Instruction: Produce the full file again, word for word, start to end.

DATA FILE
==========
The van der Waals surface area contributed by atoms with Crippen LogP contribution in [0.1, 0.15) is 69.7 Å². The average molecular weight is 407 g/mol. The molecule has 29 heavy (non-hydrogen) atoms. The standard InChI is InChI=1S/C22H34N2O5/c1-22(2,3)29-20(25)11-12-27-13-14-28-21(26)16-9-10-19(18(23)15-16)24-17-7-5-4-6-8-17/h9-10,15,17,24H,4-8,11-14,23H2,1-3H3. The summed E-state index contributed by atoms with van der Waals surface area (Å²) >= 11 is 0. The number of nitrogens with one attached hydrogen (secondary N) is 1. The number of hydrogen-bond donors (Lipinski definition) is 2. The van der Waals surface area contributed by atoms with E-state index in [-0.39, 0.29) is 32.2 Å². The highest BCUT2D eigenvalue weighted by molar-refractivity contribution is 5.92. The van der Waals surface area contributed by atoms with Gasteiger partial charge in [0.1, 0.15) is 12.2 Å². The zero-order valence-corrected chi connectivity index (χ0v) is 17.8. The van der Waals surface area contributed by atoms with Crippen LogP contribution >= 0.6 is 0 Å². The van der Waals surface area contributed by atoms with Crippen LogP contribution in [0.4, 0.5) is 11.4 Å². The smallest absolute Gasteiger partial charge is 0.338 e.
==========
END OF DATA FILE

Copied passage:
The van der Waals surface area contributed by atoms with Crippen LogP contribution in [0.1, 0.15) is 69.7 Å². The average molecular weight is 407 g/mol. The molecule has 29 heavy (non-hydrogen) atoms. The standard InChI is InChI=1S/C22H34N2O5/c1-22(2,3)29-20(25)11-12-27-13-14-28-21(26)16-9-10-19(18(23)15-16)24-17-7-5-4-6-8-17/h9-10,15,17,24H,4-8,11-14,23H2,1-3H3. The summed E-state index contributed by atoms with van der Waals surface area (Å²) >= 11 is 0. The number of nitrogens with one attached hydrogen (secondary N) is 1. The number of hydrogen-bond donors (Lipinski definition) is 2. The van der Waals surface area contributed by atoms with E-state index in [-0.39, 0.29) is 32.2 Å². The highest BCUT2D eigenvalue weighted by molar-refractivity contribution is 5.92. The van der Waals surface area contributed by atoms with Gasteiger partial charge in [0.1, 0.15) is 12.2 Å². The zero-order valence-corrected chi connectivity index (χ0v) is 17.8. The van der Waals surface area contributed by atoms with Crippen LogP contribution >= 0.6 is 0 Å². The van der Waals surface area contributed by atoms with Crippen LogP contribution in [0.4, 0.5) is 11.4 Å². The smallest absolute Gasteiger partial charge is 0.338 e.